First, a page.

Hollande names new centrist prime minister after poll rout

Government set to amplify shift towards pro-market economic reforms and spending cuts

Manuel Valls (51) has been compared with “New Labour” former British premier Tony Blair both for his pro-business ideas and his dashing style.  Photograph: Reuters

Manuel Valls (51) has been compared with “New Labour” former British premier Tony Blair both for his pro-business ideas and his dashing style. Photograph: Reuters

 

French president François Hollande chose centrist interior minister Manuel Valls as his new prime minister yesterday, a coalition source said, replacing Jean-Marc Ayrault who quit after the ruling Socialists were trounced in local elections.

Valls (51) has been compared with “New Labour” former British premier Tony Blair both for his pro-business ideas and his dashing style. He is a bogeyman to the Socialist left, having proposed changing the party’s name and criticised the flagship 35-hour work week it pioneered over a decade ago.

The choice of Valls, the Barcelona-born son of Spanish immigrant parents, suggested Hollande is set to amplify an EU-mandated shift towards pro-market economic reforms and public spending cuts rather than turn back as left-wingers demanded.

Political commentators have compared Valls, who has taken a tough line on crime and Roma migrants, with former conservative president Nicolas Sarkozy, who earned his spurs as a security hardliner in the same ministerial position.

Speculation of a cabinet reshuffle mounted after Ayrault acknowledged he and his ministers bore part of the blame for Sunday’s defeat, which saw 155 towns swing to the centre-right UMP and the far-right National Front claim 11.


Resignation
The coalition source confirmed local media reports of Valls’ nomination in a brief text message. Minutes earlier, Ayrault’s office announced the prime minister had tendered his resignation to Hollande.

“I don’t see how there won’t be a major reshuffle,” François Rebsamen, a Socialist senator and long-time Hollande ally, said, noting that polls show the French did not trust the government to turn around unemployment of more than 10 per cent.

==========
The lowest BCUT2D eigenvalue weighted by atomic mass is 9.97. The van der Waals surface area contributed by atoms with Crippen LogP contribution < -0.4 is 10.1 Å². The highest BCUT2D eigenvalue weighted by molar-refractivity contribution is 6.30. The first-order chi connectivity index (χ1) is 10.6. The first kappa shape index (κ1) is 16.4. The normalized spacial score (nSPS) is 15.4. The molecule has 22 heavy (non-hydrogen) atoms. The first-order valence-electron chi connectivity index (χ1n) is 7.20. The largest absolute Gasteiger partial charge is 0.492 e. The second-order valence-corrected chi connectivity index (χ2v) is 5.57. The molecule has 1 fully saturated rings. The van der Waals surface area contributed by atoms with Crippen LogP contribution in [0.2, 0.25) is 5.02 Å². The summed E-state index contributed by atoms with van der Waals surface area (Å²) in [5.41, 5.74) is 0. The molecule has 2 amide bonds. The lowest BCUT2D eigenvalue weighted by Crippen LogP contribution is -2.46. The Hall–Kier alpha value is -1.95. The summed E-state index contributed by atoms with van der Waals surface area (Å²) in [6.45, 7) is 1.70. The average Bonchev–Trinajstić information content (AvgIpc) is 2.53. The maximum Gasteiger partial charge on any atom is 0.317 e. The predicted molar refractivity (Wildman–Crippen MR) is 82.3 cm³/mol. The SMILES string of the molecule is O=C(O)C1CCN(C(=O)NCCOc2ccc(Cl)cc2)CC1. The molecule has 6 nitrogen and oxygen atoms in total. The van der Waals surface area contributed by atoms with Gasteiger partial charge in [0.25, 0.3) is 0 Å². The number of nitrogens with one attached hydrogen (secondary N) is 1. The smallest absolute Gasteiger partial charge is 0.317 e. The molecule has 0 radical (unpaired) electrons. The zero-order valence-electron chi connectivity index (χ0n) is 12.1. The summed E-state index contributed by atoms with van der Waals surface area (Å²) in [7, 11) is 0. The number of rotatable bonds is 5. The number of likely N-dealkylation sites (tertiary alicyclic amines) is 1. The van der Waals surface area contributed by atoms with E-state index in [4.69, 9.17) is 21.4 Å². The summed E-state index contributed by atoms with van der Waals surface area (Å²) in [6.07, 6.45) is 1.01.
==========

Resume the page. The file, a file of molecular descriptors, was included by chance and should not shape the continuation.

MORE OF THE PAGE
Facing the lowest popularity levels of any president in the 56-year-old Fifth Republic, Hollande changed tack this year towards a more pro-business stance aimed at spurring investment and jobs through cuts in corporate social charges.

The president has said a mid-April vote in parliament on his “responsibility pact” package of €30 billion ($41.35 billion) in tax cuts for companies will also be a vote of confidence in his government.

Questions were raised over whether he would stick with the reforms as left-wingers said the record abstention rate in the town hall vote showed that working-class voters wanted Hollande to return to his Socialist roots and abandon the pact.

“Don’t be afraid to abandon this path,” said an open letter to Hollande on the website of Paris Socialist senator Marie-Noelle Lienemann and signed by fellow left-wingers Jerome Guedj and Emmanuel Maurel.

“Job creation comes from a relaunch of public investment and consumption,” it said, urging Hollande to end a freeze on public sector salaries, raise the minimum salary and pensions.

Weeks before France must present the EU with new plans to bring down its public deficit, the letter said the government should ignore the demands of the EU stability pact committing it to a deficit under 3 per cent of output. – (Reuters)